Addiction is a continued, compulsive dependence on a behaviour or a substance despite harmful consequences to the individual’s physical or mental health or social life. Some researchers speak of two types of addictions: substance addictions (for example alcohol, drugs, or smoking); and process addictions (for example gambling, spending, shopping, eating, internet/social media and sexual activity).
People affected by an addiction often suffer from feelings like anger, anxiety, depression, fear, guilt, shame, or low self-esteem. You may feel quite ambivalent about letting go of your addiction: It may have become a “crutch” for you when things get difficult, but you might also be aware that what you are doing is dangerous for your health and not what you really want in life.
Crossroad Counselling & Psychotherapy offers treatment using a collaborative approach based on respect rather than confrontation. I will help you explore your ambivalence and develop and maintain a motivation to change, identify and acknowledge your emotional needs, address the underlying issues which contribute to your addiction and support you in identifying healthier coping strategies. The aim is to help clients work out how to make and maintain changes.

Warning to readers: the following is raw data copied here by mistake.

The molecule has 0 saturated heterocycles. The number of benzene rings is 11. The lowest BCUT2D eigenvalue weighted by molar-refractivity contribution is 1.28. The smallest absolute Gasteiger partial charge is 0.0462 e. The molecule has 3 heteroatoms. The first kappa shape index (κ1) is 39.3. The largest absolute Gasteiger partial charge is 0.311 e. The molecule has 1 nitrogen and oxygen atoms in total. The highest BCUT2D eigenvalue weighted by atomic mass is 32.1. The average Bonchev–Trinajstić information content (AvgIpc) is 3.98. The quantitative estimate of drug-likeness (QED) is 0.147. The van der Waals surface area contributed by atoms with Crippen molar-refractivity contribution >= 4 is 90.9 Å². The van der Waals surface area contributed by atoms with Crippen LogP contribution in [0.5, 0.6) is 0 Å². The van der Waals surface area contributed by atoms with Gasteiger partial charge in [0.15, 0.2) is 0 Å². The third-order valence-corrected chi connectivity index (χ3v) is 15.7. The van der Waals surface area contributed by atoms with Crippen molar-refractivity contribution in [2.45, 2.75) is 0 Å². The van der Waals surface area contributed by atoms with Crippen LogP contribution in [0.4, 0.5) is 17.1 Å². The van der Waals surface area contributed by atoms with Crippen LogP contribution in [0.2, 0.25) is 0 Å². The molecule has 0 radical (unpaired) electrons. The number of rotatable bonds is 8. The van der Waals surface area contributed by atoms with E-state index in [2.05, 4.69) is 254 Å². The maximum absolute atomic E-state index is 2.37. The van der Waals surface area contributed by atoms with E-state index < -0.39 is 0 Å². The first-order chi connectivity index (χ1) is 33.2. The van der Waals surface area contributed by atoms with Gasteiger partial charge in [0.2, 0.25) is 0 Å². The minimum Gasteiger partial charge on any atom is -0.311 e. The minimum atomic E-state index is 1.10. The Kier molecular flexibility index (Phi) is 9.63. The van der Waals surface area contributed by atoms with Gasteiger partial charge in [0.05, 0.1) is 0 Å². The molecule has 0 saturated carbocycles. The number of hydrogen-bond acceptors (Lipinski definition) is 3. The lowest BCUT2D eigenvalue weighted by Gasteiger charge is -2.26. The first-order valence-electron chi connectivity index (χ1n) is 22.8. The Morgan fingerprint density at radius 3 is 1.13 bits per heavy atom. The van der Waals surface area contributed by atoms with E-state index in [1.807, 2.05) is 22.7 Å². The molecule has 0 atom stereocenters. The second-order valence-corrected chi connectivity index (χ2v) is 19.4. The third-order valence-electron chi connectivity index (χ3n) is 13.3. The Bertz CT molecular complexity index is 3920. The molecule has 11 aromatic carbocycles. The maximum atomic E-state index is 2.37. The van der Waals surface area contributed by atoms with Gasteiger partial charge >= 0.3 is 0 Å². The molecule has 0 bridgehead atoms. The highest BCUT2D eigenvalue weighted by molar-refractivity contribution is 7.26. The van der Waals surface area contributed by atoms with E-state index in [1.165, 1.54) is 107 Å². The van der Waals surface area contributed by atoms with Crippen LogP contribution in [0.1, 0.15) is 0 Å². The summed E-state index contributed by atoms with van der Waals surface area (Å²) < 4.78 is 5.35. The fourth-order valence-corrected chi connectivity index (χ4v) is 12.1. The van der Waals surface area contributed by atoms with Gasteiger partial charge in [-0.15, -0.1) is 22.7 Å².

When we try to change a habit or unhealthy behaviour we go through different stages. To be able to change you have to recognise that there is a problem first. I help people to figure out what stage of change they are at, i. e. what their motivation to change is:
- Pre-contemplation is when we aren’t yet recognising a need to change.
- Contemplation is when we are considering change.
- Preparation is when we are preparing to change.
- Action is when we start to change.
- Relapse is when we return to the old behaviour.
- Maintenance is when we succeed at change.
Treatment will depend on the stage you are currently at.